Do Dogs & Cats Get Car Sick - Pet Food Australia

100% FREE same or next day dispatch AUSTRALIA-WIDE for orders over $100 ($169 NT)

Do Dogs & Cats Get Car Sick

Do Dogs & Cats Get Car Sick

Ahh yes, the age-old question asked by pet owners on a global scale:  Do dogs and cats get car sick?

Embarking on a car journey can be an exhilarating escapade for both humans and their adorable furry friends. Yet, just like certain individuals, our precious dogs and cats can suffer from the dreaded motion sickness while on the road. As devoted pet owners, we must delve into the causes, be vigilant about the symptoms, and equip ourselves with the knowledge to prevent this car-related malaise in our beloved companions. After all, we want our car rides to be filled with joy and wagging tails, not upset tummies and sad meows. Let’s dive in and discover how we can make every trip a delight for our four-legged adventurers!

Understanding Motion Sickness in Dogs and Cats

Cat On Car Seat

What is motion sickness?

Motion or travel sickness is a common condition affecting humans and animals. It occurs when there is a conflict between the signals received by the eyes and the inner ear, which are responsible for maintaining balance and orientation. This conflict can lead to feelings of nausea, dizziness, and discomfort.

Causes of motion sickness in pets

The exact causes of car sickness in dogs and cats are not fully understood, but several factors can contribute to its development. Some of these factors include:

Inner ear sensitivity:

The inner ear plays a crucial role in maintaining balance. Some pets may have a more sensitive inner ear, making them more susceptible to motion sickness.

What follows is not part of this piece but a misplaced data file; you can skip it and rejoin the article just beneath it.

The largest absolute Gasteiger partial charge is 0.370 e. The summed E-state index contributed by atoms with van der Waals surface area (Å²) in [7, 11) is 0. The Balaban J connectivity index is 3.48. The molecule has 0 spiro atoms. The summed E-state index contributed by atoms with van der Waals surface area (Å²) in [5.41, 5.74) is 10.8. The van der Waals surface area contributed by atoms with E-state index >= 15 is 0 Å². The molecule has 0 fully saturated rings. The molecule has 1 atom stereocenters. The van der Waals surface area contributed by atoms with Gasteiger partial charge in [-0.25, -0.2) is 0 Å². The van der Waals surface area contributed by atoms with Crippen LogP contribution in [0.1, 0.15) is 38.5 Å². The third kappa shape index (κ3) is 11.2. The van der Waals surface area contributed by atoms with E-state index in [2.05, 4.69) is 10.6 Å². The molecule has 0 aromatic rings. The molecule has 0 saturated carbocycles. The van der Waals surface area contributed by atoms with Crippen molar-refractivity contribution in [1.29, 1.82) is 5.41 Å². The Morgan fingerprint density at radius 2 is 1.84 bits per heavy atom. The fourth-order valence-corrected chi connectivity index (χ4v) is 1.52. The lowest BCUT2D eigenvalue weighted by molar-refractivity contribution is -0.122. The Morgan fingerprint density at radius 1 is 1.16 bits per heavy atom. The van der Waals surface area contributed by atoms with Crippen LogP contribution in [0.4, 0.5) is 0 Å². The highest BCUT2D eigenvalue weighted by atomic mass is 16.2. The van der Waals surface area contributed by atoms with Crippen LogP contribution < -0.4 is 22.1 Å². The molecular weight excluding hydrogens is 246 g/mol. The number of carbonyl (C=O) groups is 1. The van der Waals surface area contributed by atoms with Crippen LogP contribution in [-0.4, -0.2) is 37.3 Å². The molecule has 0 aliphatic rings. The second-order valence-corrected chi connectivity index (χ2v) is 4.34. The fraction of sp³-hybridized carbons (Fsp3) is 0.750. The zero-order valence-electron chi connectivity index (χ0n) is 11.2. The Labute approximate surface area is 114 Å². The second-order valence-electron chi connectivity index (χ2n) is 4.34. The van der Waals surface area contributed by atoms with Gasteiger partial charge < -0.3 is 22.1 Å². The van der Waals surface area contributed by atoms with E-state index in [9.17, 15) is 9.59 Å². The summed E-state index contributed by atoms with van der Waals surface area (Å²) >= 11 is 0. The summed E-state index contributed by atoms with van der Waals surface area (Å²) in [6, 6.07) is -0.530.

Lack of exposure:

If a pet has not been exposed to car rides or has had limited exposure, it may be more prone to developing car sickness due to lack of habituation.

Stress and anxiety:

Pets that experience anxiety or stress, especially during travel, may be more likely to develop car sickness.

Visual stimulation:

Dogs and cats that focus on nearby objects or constantly move their heads during car rides can experience an increased risk of motion sickness.

Symptoms of car sickness in dogs and cats

Cat On A Dashboard

Identifying the symptoms of car sickness in pets can help owners provide appropriate care and take preventive measures. Common signs of car sickness in dogs and cats include:

  • Excessive drooling
  • Nausea and vomiting
  • Whining or vocalisation
  • Panting and excessive sweating
  • Restlessness or pacing
  • Lethargy or inactivity

Factors that Affect Car Sickness

Dog In a Window

Several factors can influence the likelihood and severity of car sickness in dogs and cats. Understanding these factors can help pet owners take the necessary precautions:

Age and breed

Puppies and kittens are more prone to motion sickness than adult dogs and cats. Their developing inner ear and immature nervous system contribute to their increased susceptibility. Additionally, certain dog breeds, such as Bulldogs and Dalmatians, may be more predisposed to car sickness.

Previous experiences

Adverse experiences during car rides, such as sudden stops, rough driving, or long trips, can contribute to the development of car sickness in pets. Traumatic events associated with travel can create a negative association, leading to anxiety and motion sickness.

Anxiety and stress

Pets that experience anxiety or stress in general, including during travel, are more likely to develop car sickness. The anticipation of discomfort or previous negative experiences can trigger anxiety, exacerbating the symptoms of motion sickness.